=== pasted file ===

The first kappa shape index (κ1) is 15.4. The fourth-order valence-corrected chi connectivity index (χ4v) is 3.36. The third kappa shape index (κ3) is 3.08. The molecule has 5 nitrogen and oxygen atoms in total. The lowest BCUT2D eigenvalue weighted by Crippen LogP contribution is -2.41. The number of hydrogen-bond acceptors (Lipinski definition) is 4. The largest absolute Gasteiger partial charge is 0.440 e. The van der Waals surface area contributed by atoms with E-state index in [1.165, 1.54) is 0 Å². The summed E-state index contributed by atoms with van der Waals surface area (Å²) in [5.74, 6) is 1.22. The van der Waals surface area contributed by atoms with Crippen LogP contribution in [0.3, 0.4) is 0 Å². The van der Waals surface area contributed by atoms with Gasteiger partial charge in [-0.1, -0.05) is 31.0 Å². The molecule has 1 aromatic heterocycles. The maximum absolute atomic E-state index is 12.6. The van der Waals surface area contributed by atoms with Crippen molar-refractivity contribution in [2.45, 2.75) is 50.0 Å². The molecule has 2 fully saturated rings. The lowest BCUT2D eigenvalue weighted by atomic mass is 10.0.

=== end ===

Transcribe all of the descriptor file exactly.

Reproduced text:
The first kappa shape index (κ1) is 15.4. The fourth-order valence-corrected chi connectivity index (χ4v) is 3.36. The third kappa shape index (κ3) is 3.08. The molecule has 5 nitrogen and oxygen atoms in total. The lowest BCUT2D eigenvalue weighted by Crippen LogP contribution is -2.41. The number of hydrogen-bond acceptors (Lipinski definition) is 4. The largest absolute Gasteiger partial charge is 0.440 e. The van der Waals surface area contributed by atoms with E-state index in [1.165, 1.54) is 0 Å². The summed E-state index contributed by atoms with van der Waals surface area (Å²) in [5.74, 6) is 1.22. The van der Waals surface area contributed by atoms with Crippen LogP contribution in [0.3, 0.4) is 0 Å². The van der Waals surface area contributed by atoms with Gasteiger partial charge in [-0.1, -0.05) is 31.0 Å². The molecule has 1 aromatic heterocycles. The maximum absolute atomic E-state index is 12.6. The van der Waals surface area contributed by atoms with Crippen molar-refractivity contribution in [2.45, 2.75) is 50.0 Å². The molecule has 2 fully saturated rings. The lowest BCUT2D eigenvalue weighted by atomic mass is 10.0.